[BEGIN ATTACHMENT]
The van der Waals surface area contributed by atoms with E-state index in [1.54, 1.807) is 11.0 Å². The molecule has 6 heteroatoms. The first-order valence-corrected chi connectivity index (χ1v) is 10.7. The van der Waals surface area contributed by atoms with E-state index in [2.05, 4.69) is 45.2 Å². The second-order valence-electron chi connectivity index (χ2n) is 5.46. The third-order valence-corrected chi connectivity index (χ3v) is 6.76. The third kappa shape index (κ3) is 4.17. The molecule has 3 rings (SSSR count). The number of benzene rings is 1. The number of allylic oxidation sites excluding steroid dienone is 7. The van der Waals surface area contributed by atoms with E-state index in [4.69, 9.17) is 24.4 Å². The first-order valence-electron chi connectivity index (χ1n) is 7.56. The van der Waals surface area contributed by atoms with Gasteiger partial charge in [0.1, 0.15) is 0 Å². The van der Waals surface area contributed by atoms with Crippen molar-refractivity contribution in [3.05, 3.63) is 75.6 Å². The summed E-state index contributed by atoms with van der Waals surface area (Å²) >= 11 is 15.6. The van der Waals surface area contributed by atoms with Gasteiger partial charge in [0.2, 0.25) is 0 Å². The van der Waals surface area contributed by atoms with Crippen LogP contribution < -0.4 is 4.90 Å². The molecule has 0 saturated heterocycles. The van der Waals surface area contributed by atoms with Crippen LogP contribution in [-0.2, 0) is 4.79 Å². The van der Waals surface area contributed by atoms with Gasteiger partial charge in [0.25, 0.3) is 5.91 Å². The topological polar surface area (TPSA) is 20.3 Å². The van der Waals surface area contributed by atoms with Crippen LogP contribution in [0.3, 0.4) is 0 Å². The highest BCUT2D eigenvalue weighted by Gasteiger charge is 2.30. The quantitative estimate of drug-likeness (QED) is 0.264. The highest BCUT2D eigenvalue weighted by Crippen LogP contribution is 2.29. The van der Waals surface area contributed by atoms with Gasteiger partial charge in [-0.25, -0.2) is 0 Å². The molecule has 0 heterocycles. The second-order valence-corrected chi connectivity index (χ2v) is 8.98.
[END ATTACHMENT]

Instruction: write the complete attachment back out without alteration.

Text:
The van der Waals surface area contributed by atoms with E-state index in [1.54, 1.807) is 11.0 Å². The molecule has 6 heteroatoms. The first-order valence-corrected chi connectivity index (χ1v) is 10.7. The van der Waals surface area contributed by atoms with E-state index in [2.05, 4.69) is 45.2 Å². The second-order valence-electron chi connectivity index (χ2n) is 5.46. The third-order valence-corrected chi connectivity index (χ3v) is 6.76. The third kappa shape index (κ3) is 4.17. The molecule has 3 rings (SSSR count). The number of benzene rings is 1. The number of allylic oxidation sites excluding steroid dienone is 7. The van der Waals surface area contributed by atoms with E-state index in [4.69, 9.17) is 24.4 Å². The first-order valence-electron chi connectivity index (χ1n) is 7.56. The van der Waals surface area contributed by atoms with Gasteiger partial charge in [0.1, 0.15) is 0 Å². The van der Waals surface area contributed by atoms with Crippen molar-refractivity contribution in [3.05, 3.63) is 75.6 Å². The summed E-state index contributed by atoms with van der Waals surface area (Å²) >= 11 is 15.6. The van der Waals surface area contributed by atoms with Gasteiger partial charge in [0.2, 0.25) is 0 Å². The van der Waals surface area contributed by atoms with Crippen LogP contribution < -0.4 is 4.90 Å². The molecule has 0 saturated heterocycles. The van der Waals surface area contributed by atoms with Crippen LogP contribution in [-0.2, 0) is 4.79 Å². The van der Waals surface area contributed by atoms with Gasteiger partial charge in [0.25, 0.3) is 5.91 Å². The topological polar surface area (TPSA) is 20.3 Å². The van der Waals surface area contributed by atoms with Crippen LogP contribution in [0.3, 0.4) is 0 Å². The highest BCUT2D eigenvalue weighted by Gasteiger charge is 2.30. The quantitative estimate of drug-likeness (QED) is 0.264. The highest BCUT2D eigenvalue weighted by Crippen LogP contribution is 2.29. The van der Waals surface area contributed by atoms with Gasteiger partial charge in [-0.25, -0.2) is 0 Å². The molecule has 0 heterocycles. The second-order valence-corrected chi connectivity index (χ2v) is 8.98.